Thursday, June 13, 2013

9.5 million litre toxic waste spill lays waste to Northern Alberta environment

Friday, October 24, 2008

Quantum Computing Closer as Scientists Store, Retrieve Data Inside Atom

BERKELEY, CA - Another step towards quantum computing – the Holy Grail of data processing and storage – was achieved when an international team of scientists that included researchers with the U.S. Department of Energy’s Lawrence Berkeley National Laboratory (Berkeley Lab) were able to successfully store and retrieve information using the nucleus of an atom.

In a paper entitled: “Solid-state quantum memory using the 31P nuclear spin,” published in the October 23 issue of the journal /Nature/, the team described an experiment in which exceptionally pure and isotopically controlled crystals of silicon were precisely doped with phosphorus atoms. Quantum information was processed in phosphorus electrons, transferred to phosphorus nuclei, then subsequently transferred back to the electrons. This is the first demonstration that a single atomic nucleus can serve as quantum computational memory.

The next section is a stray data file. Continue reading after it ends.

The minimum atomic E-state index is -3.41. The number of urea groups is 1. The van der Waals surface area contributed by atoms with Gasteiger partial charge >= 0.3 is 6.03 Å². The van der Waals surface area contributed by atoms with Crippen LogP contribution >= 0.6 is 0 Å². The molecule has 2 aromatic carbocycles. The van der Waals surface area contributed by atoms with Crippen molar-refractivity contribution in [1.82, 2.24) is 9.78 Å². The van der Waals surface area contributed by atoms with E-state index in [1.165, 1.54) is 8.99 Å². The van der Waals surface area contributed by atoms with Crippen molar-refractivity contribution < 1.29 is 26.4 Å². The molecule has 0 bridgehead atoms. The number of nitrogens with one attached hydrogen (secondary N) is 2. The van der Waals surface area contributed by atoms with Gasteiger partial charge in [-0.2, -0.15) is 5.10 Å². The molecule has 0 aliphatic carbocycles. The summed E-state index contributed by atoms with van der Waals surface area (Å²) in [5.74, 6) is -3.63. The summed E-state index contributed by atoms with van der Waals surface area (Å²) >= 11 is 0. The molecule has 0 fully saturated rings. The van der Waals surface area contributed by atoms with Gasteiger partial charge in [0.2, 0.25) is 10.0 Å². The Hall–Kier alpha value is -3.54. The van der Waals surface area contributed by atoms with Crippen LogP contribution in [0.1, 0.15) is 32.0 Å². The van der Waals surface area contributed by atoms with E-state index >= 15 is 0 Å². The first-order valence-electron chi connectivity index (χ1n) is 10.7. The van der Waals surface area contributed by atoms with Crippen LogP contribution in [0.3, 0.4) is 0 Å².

John Morton of Oxford University was the lead author. Co-authoring the paper from Berkeley Lab were Thomas Schenkel, Eugene Haller and Joel Ager. Other co-authors were Richard Brown, Brendon Lovett and Arzhang Ardavan of Oxford University, and Alexei Tyryshkin, Shyam Shankar and Stephen Lyon, of Princeton, University.

The immediate lure of quantum computing is blinding speed: a quantum computer would be able to perform certain mathematical tasks, such as factoring, many billions of times faster than the most powerful supercomputers of today. Beyond that, quantum computing should make it possible to engage calculations that cannot be considered with current “classical” computing technology. The secret behind quantum computing is the weird, counterintuitive but demonstrably real properties of quantum mechanics.